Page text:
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Happy Tuesday and welcome to Rhode Map, your daily guide to everything happening in the Ocean State. I’m Dan McGowan and this could be the last 4/20 before cannabis is legalized in Rhode Island. Follow me on Twitter @DanMcGowan or send tips to Dan.McGowan@globe.com.
ICYMI: Rhode Island was up to 144,966 confirmed coronavirus cases on Monday, after adding 758 new cases since April 16. The most-recent overall daily test-positive rate was 3.6 percent, and the first-time positive rate was 22.6 percent. The state announced four more deaths, bringing the total to 2,651. There were 136 people in the hospital, and 330,237 residents were fully vaccinated.
The new mayors of Warwick, Cranston and Central Falls have all made it through their first 100 days in office – and they aren’t running for the hills yet.
So what has surprised each municipal leader about their city since taking office? Here’s what Mayors Frank Picozzi, Ken Hopkins, and Maria Rivera had to say.
Warwick Mayor Frank Picozzi
In my first 100 days in office, I was surprised to see how bad of shape the city of Warwick was in, all of the work that needs to be done, and how low morale was among the residents and city employees. Having worked in the private business world, it shocked me to see how slowly government works and how long it takes to get things accomplished.
Cranston Mayor Ken Hopkins
The biggest surprise I’ve had in my first 100 days as mayor has been the COVID-19 vaccine rollout. On a Thursday, two weeks into office, I was notified that the city would be responsible for administering vaccines the following week. It was a tremendous effort to ensure that all vaccines received were properly allocated. Our community came together to volunteer by making calls and assisting our EMS and senior services staff. Since then, we have been pleased to administer over 4,000 vaccines to our seniors and school staff.
Central Falls Mayor Maria Rivera
I’m surprised by the enormous stress of providing basic city services while, at the same time, tackling a global pandemic in a disease-ravaged city. It reminded me of the importance of physical and mental health, and I’ve taken up boxing classes and asked residents to walk with me throughout the city. I’ve also been surprised that I think I know the most important thing at any given moment, like sitting in my office with our team and planning how to hit our numbers for vaccination signups. And then, my phone rings: there’s another fire and I go to the scene and am reminded that the most important thing is helping Central Falls families get food, clothing and shelter. It grounds you. It reminds you that running a city is about helping people. That leads to my last surprise: it’s very difficult to run a city through Zoom meetings and I’m trying to limit them, to the extent that safety permits.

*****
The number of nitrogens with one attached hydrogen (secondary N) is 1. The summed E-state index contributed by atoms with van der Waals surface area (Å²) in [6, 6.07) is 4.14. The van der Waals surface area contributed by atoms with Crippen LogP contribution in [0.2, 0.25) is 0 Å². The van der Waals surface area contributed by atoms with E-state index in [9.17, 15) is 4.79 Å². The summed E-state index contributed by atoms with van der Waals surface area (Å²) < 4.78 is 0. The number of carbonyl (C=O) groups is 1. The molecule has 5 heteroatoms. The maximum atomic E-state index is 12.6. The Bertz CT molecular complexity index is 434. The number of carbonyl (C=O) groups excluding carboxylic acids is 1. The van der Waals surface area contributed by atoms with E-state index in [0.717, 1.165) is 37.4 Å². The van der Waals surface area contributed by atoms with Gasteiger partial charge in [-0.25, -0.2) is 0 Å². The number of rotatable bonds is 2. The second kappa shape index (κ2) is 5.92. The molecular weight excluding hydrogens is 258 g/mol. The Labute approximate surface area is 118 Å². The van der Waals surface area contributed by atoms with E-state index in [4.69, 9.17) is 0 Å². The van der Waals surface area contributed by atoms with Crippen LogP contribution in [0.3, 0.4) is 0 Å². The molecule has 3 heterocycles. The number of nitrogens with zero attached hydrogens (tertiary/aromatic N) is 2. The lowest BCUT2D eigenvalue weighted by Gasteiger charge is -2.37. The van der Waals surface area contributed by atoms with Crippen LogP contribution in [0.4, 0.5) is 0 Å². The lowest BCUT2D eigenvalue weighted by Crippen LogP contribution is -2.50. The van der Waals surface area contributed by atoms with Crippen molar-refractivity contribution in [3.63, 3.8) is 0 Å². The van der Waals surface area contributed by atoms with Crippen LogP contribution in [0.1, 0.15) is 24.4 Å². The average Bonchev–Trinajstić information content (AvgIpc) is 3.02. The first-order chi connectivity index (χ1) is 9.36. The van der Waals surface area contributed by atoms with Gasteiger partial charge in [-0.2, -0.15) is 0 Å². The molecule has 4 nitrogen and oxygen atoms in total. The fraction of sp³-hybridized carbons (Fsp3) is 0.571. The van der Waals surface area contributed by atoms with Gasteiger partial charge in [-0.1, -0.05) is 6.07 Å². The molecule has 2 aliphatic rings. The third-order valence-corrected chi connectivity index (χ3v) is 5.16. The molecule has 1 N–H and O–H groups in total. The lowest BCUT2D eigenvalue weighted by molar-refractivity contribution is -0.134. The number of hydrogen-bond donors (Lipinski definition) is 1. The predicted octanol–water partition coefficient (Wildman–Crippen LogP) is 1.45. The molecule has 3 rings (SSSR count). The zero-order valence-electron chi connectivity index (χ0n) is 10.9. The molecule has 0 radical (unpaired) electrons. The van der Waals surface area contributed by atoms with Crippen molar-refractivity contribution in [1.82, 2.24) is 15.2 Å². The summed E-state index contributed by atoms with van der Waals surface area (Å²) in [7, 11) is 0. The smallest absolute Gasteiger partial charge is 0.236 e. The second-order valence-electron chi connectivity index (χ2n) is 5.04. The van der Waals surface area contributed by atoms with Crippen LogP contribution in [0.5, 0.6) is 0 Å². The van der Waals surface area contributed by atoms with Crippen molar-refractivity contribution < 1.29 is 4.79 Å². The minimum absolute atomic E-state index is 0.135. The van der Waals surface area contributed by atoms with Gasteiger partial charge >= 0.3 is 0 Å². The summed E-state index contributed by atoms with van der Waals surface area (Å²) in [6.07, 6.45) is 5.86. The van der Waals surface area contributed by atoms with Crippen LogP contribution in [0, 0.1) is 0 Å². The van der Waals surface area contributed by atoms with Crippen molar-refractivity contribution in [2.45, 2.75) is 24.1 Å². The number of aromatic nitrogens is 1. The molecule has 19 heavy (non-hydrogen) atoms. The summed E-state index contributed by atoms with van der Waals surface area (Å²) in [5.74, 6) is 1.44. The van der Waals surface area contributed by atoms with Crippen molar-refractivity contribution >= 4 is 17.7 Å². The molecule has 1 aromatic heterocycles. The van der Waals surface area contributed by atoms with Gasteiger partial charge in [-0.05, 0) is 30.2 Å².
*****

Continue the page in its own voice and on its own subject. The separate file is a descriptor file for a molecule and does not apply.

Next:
THE GLOBE IN RHODE ISLAND
⚓ Dr. Ashish K. Jha, dean of the Brown University School of Public Health, says that states may soon drop their outdoor mask-wearing mandates — and it makes sense. Read more.
⚓The executive director of the Nonviolence Institute wishes protesters would pay similar attention to the young men dying on Providence’s streets, at one another’s hands. Read more.
⚓Rhode Island beach parking passes are going on sale today, and daily parking passes could be on the rise at Misquamicut. Read more.
⚓ Central Falls Mayor Maria Rivera has taken a hands-on approach to her new job, riding with the city’s snowplow trucks or dashing to get supplies for a COVID-19 vaccine clinic. Read more.
⚓ When the state announced that residents age 16 and older would become eligible for the vaccine on Monday, many residents worried that everyone in the state would be competing with one another for a limited number of open slots. But there are still thousands of shots available. Read more.
⚓ Harvard University’s Hasty Pudding Theatricals has named Viola Davis its 2021 woman of the year. Read more.
MORE ON BOSTONGLOBE.COM
⚓ Obit: Walter F. Mondale, who as the Democratic nominee for president in 1984 put the first woman on a major-party ticket, with US Representative Geraldine Ferraro as his running mate, but lost to Ronald Reagan by the largest Electoral College margin in US history, died Monday. The former vice president was 93. Read more.
⚓ Politics: A messy election battle in Boston has raised questions about how long is too long to settle a political contest — in this case, one subjected to a recount nearly 400 days after the vote. Read more.
⚓ Education: Former Massachusetts education secretary Paul Reville writes that the field of education should seize on the sense of urgency that we need to do more and better for our students in this moment of crisis. Read more.
⚓ Sports: Monday was a victory in another sense, too, as Red Sox players, coaches, and staff members were among the 1.7 million Massachusetts residents who became eligible to receive a coronavirus vaccination. Read more.
WHAT’S ON TAP TODAY
Each day, Rhode Map offers a cheat sheet breaking down what’s happening in Rhode Island. Have an idea? E-mail us at RInews@globe.com.
⚓ US Commerce Secretary Gina Raimondo will appear before the Senate Appropriations Committee at 10:30 a.m. to discuss the proposed American Jobs Plan.
⚓ Activist groups are holding a 6 p.m. rally at the State House to advocate for racial and economic justice in the proposed cannabis legalization law.
⚓ Governor Dan McKee and Lieutenant Governor Sabina Matos are scheduled to take questions from reporters on a wide range of issues at 2 p.m.
⚓ Author Rebecca Elliott will discuss climate change at noon in a virtual discussion hosted by Brown University.
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